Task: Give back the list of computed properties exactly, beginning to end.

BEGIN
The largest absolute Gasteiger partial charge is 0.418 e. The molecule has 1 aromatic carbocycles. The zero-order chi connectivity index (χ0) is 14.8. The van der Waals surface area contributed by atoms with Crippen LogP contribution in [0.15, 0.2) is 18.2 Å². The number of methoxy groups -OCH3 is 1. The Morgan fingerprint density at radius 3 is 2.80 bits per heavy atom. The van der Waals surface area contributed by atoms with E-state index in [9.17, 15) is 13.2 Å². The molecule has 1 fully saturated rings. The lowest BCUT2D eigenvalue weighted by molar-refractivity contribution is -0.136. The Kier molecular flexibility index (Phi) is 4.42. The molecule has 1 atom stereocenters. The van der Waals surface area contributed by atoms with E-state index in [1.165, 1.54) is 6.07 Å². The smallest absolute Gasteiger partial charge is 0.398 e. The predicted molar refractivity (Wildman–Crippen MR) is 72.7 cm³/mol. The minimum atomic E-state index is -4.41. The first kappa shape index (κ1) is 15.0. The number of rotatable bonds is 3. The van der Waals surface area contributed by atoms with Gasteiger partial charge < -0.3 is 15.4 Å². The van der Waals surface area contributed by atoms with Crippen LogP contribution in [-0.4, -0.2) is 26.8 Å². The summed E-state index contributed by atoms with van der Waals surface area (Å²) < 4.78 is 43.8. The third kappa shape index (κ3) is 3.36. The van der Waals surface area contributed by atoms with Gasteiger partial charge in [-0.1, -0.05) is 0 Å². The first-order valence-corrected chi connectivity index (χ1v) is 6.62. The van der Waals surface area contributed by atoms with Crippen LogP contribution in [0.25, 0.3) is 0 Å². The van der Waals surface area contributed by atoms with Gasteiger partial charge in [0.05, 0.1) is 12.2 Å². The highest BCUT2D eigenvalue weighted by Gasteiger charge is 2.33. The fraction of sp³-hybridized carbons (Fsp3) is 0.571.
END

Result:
The largest absolute Gasteiger partial charge is 0.418 e. The molecule has 1 aromatic carbocycles. The zero-order chi connectivity index (χ0) is 14.8. The van der Waals surface area contributed by atoms with Crippen LogP contribution in [0.15, 0.2) is 18.2 Å². The number of methoxy groups -OCH3 is 1. The Morgan fingerprint density at radius 3 is 2.80 bits per heavy atom. The van der Waals surface area contributed by atoms with E-state index in [9.17, 15) is 13.2 Å². The molecule has 1 fully saturated rings. The lowest BCUT2D eigenvalue weighted by molar-refractivity contribution is -0.136. The Kier molecular flexibility index (Phi) is 4.42. The molecule has 1 atom stereocenters. The van der Waals surface area contributed by atoms with E-state index in [1.165, 1.54) is 6.07 Å². The smallest absolute Gasteiger partial charge is 0.398 e. The predicted molar refractivity (Wildman–Crippen MR) is 72.7 cm³/mol. The minimum atomic E-state index is -4.41. The first kappa shape index (κ1) is 15.0. The number of rotatable bonds is 3. The van der Waals surface area contributed by atoms with Gasteiger partial charge < -0.3 is 15.4 Å². The van der Waals surface area contributed by atoms with Crippen LogP contribution in [-0.4, -0.2) is 26.8 Å². The summed E-state index contributed by atoms with van der Waals surface area (Å²) < 4.78 is 43.8. The third kappa shape index (κ3) is 3.36. The van der Waals surface area contributed by atoms with Gasteiger partial charge in [-0.1, -0.05) is 0 Å². The first-order valence-corrected chi connectivity index (χ1v) is 6.62. The van der Waals surface area contributed by atoms with Crippen LogP contribution in [0.25, 0.3) is 0 Å². The van der Waals surface area contributed by atoms with Gasteiger partial charge in [0.05, 0.1) is 12.2 Å². The highest BCUT2D eigenvalue weighted by Gasteiger charge is 2.33. The fraction of sp³-hybridized carbons (Fsp3) is 0.571.